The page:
**RE: Dewpoints and elevation**

Yes, lower dewpoints are generally necessary for convection at higher elevations. The easiest way to explain why is to look to the definitions of potential temperature (theta) and equivalent potential temperature (theta-E). First, theta: Theta, measured in degrees (usually Kelvin, K = degrees C + 273), is the temperature that a parcel at a given altitude would have if the latent heat of condensation and freezing were released. Theta is a function of both temperature and dewpoint, and it is always higher then the air temperature. Higher dewpoints = higher theta. Specifically, theta is calculated by lifting a parcel dry-adiabatically to the condensation level (LCL), and then moist-adiabatically up to a high elevation, thereby releasing virtually all of the latent heat. It is then brought dry-adiabatically back down to the original level.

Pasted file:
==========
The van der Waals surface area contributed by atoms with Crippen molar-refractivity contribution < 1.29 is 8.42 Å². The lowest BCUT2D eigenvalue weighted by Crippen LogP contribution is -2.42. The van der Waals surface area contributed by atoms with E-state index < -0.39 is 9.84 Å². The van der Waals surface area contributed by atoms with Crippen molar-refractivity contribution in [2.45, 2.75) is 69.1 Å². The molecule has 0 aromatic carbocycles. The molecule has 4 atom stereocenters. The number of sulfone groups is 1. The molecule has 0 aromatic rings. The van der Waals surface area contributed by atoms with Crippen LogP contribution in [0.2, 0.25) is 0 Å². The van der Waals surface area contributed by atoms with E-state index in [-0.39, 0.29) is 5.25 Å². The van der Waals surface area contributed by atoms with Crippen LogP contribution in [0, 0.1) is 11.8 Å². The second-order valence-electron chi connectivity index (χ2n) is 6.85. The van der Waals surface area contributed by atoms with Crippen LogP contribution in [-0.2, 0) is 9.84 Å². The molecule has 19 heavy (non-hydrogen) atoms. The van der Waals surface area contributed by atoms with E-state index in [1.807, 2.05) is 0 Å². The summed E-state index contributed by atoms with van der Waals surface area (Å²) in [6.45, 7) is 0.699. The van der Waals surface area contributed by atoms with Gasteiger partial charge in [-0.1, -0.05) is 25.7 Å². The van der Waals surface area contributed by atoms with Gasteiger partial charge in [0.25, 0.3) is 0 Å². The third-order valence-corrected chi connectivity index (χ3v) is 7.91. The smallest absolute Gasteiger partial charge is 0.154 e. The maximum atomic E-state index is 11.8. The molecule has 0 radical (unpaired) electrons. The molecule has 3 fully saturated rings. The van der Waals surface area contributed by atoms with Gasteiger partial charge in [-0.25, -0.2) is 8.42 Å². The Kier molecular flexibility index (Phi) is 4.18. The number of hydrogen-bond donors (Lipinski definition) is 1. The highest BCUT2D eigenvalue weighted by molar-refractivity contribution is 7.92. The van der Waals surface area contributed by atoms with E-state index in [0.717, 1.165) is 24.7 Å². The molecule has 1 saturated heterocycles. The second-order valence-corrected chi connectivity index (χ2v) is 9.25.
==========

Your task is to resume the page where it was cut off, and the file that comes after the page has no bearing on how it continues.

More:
Now, theta-E, also measured in degrees K. This is calculated similarly to theta, however the parcel is now brought down to 1000 mb instead of to the original elevation. In this way, we have a measure of temperature that takes into account both moisture AND elevation. To get to the punch line, less moisture is required at higher elevations for a given amount of instability because the pressure from which the parcel originates from is lower therefore more latent heat can be released. Higher dewpoints and/or higher elevation = higher theta-E = more heat available for instability.

Theta-E is available on model output charts (Eta/NAM, GFS, RUC, SPC meso-analysis, etc).

- bill